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“This sort of journey is about endurance”

John Harlin poses near the offices in Bern

Most people wouldn’t think of climbing even one mountain let alone an entire mountain border. But John Harlin III has resumed his attempt to do just that.

The American climber and writer has returned to the Swiss Alps to complete his Swiss Borders adventure, circling the country of his childhood.

Harlin, who kayaked and mountain biked Switzerland’s northern and western borders last year, spoke to as he prepared to complete his journey by hiking and climbing the alpine section that divides Switzerland from Austria, Italy and France.

With all the zig-zags, it is a 1,000-kilometre stretch of frontier that because of its mountainous terrain includes a knee-battering 220,000 vertical metres of ascent and descent. Harlin’s pictures, videos and written reports of the ups and downs, aches and pains – and insights – are available exclusively on How do you feel at the start of the final part of Border Stories?

John Harlin: I have mixed emotions, I can’t wait to see this part of the country and I’m in shape to do it. But that’s the part that makes me nervous, I’m going to have to prove it because there is so much vertical elevation gain. A climber is normally in his prime in his 20s and 30s. You are in your 50s. How will you cope?

J.H.: Dad gifted me with a body that keeps on going and I’ve been training. But this sort of journey is about endurance. I don’t have the speed I did as a young man, nor the power but I should be able to keep going and that’s not degraded by age nearly as much. What are you most looking forward to?

J.H.: The diversity. I’m looking forward to the high peaks. I’m looking forward to the Matterhorn. I’ve climbed two of the ridges and I’m intending to go up a third. And the traverse from there over to the Dent d’Herens from a technical climbing perspective is very interesting. But I’m also looking forward to the Ticino area and the more tropical feeling there. What are you most dreading? Last year you had an accident and broke both feet.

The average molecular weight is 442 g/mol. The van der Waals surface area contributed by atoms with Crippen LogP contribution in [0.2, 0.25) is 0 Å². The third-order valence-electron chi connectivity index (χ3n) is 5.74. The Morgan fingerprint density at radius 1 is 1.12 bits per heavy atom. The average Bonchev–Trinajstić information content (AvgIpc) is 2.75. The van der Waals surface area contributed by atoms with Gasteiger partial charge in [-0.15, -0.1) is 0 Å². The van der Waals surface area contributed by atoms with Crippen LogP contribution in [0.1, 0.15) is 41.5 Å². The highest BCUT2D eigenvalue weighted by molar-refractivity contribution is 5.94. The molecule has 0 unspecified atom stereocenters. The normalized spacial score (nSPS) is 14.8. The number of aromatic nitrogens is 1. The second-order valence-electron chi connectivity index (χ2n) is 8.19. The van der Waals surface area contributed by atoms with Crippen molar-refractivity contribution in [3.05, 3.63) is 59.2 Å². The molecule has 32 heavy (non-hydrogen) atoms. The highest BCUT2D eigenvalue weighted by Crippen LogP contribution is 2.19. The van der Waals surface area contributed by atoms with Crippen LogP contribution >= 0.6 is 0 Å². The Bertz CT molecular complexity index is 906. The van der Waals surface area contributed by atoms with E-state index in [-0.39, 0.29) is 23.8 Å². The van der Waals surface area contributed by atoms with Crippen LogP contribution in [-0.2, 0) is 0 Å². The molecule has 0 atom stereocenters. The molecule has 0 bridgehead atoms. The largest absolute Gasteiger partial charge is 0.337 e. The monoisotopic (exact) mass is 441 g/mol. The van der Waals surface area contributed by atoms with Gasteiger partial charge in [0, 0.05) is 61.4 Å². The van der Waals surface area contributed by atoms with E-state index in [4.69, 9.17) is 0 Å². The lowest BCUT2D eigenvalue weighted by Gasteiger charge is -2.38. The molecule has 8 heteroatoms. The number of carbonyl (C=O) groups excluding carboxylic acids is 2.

J.H.: That happened on a section of rock that I knew was going to be the most dangerous on the entire journey. The ridge where the accident happened is where the Swiss-French border leads up to Mont Dolent where the Swiss, Italian and French borders come together. It’s the only logical way if you are following the border.

I had misfortune but also fortune – it could have been a lot worse. Technical climbing is my passion. I’m not dreading the parts that are difficult. My major concern is all the downhill and how that will affect my knees. I spoke with a knee surgeon and he recommended a couple of simple exercises and said by doing them I should be able to do 30,000 vertical metres a week, no problem. Is it possible that you will sometimes have to say it’s just too dangerous today, it’s snowing, it’s blowing a gale…

J.H.: The weather is the other big concern. If it’s bad, it can stop you in your tracks if you’re in the Alps. If there are particular peaks I want to go over but the weather is bad but will change for the better in a couple days, then I can wait it out. I can also drop down lower and hike trails regardless of the weather. How much does your pack weigh?